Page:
12 March 2019

The landlord perspective on CVAs: 4 takeaways

On Thursday 28 February, I attended a BPF seminar on the impact of Company Voluntary Arrangements (“CVAs”) on landlords. The panel discussion reflected on practice to date following the rapid increase in CVAs in 2018, as well as the future of CVAs and the BPF's thoughts on reform.

The lively panel, comprised of John Cook (Capital & Regional and Chair of BPF Insolvency Committee), Tim Cooper (Legal Director, Landsec), Tom Vickers (Partner, Slaughter and May), Romain Lanier (Director, PJT Partners), David Riddell (Partner, PJT Partners) and chaired by Janes Edwarde (Partner, Slaughter and May), left the audience with plenty to think about. Here are four takeaway points of note:

1. The rise and rise of CVAs

The panel noted the rise of CVAs amongst retailers in 2018 such as House of Fraser, Toys 'R' Us and New Look, as well as amongst the casual dining sector, including Gourmet Burger Kitchen and Carluccios. The panel predicted a reduction in the overall amount of CVAs for 2019 (simply as so many key high street brands had already been through the process in 2018), but anticipated that the popularity of the CVA model would not diminish. Further casualties were expected due to pressures stemming from the rise in online sales, the burden of fixed business rates, minimum wage rises and cyclical factors.

2. Issues with CVAs from a landlord's perspective

The panel raised the apparent injustice in the fact that rent rates are not the primary cause of financial troubles for many retailers, but rent reductions are looked to as one of the primary solutions, compensating for other issues.

It was also explained that struggling retailers will most often consult equity and debt holders to work out a restructuring plan, with a CVA with unsecured creditors following on from that, giving little opportunity for landlords to affect the more holistic plan. These issues are compounded by the discount applied to contingent liabilities arising from leases (such debts are commonly discounted to a quarter of full value), giving landlords drastically reduced representation on a value basis as against other unsecured creditors with fixed debts.

The categorisation of leases as part of the CVA (some leases remaining untouched, some with imposed rent reductions and some terminated or subject to rolling breaks), means that landlords often end up focusing on disputes amongst themselves as to categorisation, rather than focusing on challenging a restructuring proposal as a whole by banding together.

3. Landlords can, and should, interrogate insolvency practitioners administering CVAs

A further issue discussed by the panel was the lack of transparency in the CVA process. The ICAEW statement of insolvency practice, which governs the conduct of CVAs by insolvency practitioners, (SIP 3.2), provides that:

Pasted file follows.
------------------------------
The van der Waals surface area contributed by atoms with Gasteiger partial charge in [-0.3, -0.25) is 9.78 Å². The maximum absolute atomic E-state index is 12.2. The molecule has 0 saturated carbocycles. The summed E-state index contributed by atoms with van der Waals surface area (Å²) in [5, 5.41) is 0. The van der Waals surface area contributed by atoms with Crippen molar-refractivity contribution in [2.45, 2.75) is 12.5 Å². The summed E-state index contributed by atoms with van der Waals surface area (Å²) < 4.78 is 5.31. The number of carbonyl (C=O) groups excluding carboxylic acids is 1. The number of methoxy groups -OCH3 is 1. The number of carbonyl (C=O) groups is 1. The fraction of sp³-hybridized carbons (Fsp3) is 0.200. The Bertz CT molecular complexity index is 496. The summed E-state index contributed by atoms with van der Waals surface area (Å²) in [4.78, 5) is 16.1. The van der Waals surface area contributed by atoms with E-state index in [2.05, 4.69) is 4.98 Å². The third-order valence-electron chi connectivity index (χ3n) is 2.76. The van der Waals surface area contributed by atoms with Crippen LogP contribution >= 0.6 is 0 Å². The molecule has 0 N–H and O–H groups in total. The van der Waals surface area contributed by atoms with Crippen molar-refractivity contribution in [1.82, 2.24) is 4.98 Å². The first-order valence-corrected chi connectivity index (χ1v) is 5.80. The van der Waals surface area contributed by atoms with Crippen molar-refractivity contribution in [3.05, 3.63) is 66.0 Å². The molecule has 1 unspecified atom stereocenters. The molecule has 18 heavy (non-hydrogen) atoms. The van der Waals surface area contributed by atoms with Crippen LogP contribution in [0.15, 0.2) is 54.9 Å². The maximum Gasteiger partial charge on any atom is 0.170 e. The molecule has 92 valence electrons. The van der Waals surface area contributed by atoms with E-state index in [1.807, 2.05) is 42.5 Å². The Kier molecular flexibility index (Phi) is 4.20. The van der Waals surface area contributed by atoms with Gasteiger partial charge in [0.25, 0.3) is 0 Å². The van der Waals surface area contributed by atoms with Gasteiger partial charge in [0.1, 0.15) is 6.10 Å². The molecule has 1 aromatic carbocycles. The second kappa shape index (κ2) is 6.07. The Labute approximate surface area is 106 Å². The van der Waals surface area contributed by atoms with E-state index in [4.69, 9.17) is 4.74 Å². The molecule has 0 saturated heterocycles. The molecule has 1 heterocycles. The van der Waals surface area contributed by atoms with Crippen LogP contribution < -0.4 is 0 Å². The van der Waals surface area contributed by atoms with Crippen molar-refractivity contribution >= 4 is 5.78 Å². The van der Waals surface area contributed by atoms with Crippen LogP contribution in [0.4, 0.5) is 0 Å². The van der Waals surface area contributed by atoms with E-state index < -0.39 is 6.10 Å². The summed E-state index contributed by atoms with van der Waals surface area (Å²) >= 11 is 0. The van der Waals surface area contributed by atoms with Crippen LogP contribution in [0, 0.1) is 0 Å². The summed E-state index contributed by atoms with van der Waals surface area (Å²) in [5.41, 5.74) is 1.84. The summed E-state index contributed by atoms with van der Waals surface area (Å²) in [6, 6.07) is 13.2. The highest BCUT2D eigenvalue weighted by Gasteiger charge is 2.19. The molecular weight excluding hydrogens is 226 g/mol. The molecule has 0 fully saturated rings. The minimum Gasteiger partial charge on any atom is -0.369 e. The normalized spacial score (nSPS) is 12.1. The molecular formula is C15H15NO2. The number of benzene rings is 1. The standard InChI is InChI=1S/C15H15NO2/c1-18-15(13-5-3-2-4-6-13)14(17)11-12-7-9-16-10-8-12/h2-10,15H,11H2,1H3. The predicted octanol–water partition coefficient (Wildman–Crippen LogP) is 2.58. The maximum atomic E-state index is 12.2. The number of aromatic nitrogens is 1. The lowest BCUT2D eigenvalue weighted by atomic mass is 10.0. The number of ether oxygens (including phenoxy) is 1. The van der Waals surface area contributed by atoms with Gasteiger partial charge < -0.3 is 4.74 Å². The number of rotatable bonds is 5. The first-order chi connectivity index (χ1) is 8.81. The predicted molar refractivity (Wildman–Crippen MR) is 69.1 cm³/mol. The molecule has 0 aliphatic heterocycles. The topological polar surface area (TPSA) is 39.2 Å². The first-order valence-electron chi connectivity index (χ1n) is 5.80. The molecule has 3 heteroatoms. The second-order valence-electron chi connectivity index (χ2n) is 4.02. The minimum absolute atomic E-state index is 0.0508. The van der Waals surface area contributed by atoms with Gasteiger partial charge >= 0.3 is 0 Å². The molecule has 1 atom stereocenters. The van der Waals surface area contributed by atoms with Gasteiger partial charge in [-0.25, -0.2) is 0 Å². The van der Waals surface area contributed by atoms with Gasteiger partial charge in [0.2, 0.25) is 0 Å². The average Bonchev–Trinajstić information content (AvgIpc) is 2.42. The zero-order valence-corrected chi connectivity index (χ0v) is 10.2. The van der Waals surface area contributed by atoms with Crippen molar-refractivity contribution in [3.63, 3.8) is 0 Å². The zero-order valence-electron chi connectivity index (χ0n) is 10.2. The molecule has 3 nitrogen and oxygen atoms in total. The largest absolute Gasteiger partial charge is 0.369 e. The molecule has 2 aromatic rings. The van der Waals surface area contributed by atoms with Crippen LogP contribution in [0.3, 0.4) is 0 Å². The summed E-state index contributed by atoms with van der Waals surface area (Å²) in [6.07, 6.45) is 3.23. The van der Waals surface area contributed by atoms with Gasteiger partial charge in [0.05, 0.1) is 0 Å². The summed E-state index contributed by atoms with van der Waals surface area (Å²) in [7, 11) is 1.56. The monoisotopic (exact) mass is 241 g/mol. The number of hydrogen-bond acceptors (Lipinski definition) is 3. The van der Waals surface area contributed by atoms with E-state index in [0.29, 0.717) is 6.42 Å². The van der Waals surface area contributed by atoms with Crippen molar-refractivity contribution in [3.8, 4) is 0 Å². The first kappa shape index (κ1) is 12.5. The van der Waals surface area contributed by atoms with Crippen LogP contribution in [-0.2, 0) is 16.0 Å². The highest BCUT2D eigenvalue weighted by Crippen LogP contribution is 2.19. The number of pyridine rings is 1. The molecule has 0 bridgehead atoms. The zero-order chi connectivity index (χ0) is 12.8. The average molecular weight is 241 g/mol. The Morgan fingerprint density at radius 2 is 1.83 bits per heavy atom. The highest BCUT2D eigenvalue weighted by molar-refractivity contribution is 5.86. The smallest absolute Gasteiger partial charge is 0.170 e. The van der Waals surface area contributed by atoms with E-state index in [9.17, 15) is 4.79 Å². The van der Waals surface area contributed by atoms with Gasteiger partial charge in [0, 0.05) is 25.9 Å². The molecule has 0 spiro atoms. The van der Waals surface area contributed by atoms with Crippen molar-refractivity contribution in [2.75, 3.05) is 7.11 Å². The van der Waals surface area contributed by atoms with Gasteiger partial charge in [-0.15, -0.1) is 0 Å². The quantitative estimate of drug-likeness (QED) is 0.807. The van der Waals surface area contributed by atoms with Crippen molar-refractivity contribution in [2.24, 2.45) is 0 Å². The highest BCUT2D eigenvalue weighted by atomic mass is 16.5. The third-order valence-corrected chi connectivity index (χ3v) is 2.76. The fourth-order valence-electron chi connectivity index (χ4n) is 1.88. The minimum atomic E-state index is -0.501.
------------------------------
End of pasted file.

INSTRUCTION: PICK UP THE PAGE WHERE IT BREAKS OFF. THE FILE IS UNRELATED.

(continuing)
"An insolvency practitioner’s reports should provide sufficient information to enable the company’s shareholders and creditors to make informed decisions in relation to the proposal and the CVA, and report accurately in a manner that aims to be clear and useful"

The statement is broad and subjective and the panel found that, in practice, the reports provided to creditors often omit elements of the key information, such as a business plan for rescuing the business, details of any new cash injection, the performance of each store and how the leases have been categorised. At the same time, even the information that can be found in these reports is often difficult for smaller landlords to understand.

The panel suggested three practical steps for landlords:

  • Request further information from the insolvency practitioner in the 14 day window between the provision of the report and the CVA approval meeting. Whether or not this information is provided may depend on the bargaining power of the landlord involved, but reference to SIP 3.2 may assist.
  • Ask questions at the meeting held to approve the CVA. The BPF has published a guide of "red flag clauses" in CVAs that landlords should watch out for and challenge.
  • Landlords should not be tempted to confirm to the insolvency practitioner which way they will vote prior to the CVA approval meeting. Withholding your position can be a useful bargaining chip to request further information or raise questions or proposed amendments.

4. Future reforms are unlikely to come from parliament

It has been confirmed that amendments to the CVA regime are not on the parliamentary agenda, despite proposed reforms in other areas of insolvency legislation. Some landlords, such as the House of Fraser creditors, are seeking to challenge CVAs on the basis of unfair prejudice to creditors, attempting to use the courts to introduce new boundaries. Whether this will work remains to be seen, with the House of Fraser case settling out of court. Legal challenges on this basis need to be brought within 28 days of the approval of the CVA and legal costs can be prohibitive, so the panel did not expect to see a rise in the rate of legal challenges to CVAs.

The BPF is instead targeting the ICAEW statement of practice governing CVAs and are lobbying for updates to be included to improve the position for unsecured creditors with contingent debt.

In the meantime, landlords facing CVA proposals from tenants should actively participate in the process and try to gather as much information as possible from the insolvency practitioners about the state of the tenant's business and the restructuring plan as a whole. Landlords should also consider co-operation with other landlord creditors as a means of ensuring the fairest possible outcome for unsecured creditors as a group.

Kathryn is an associate in our Commercial Real Estate team.

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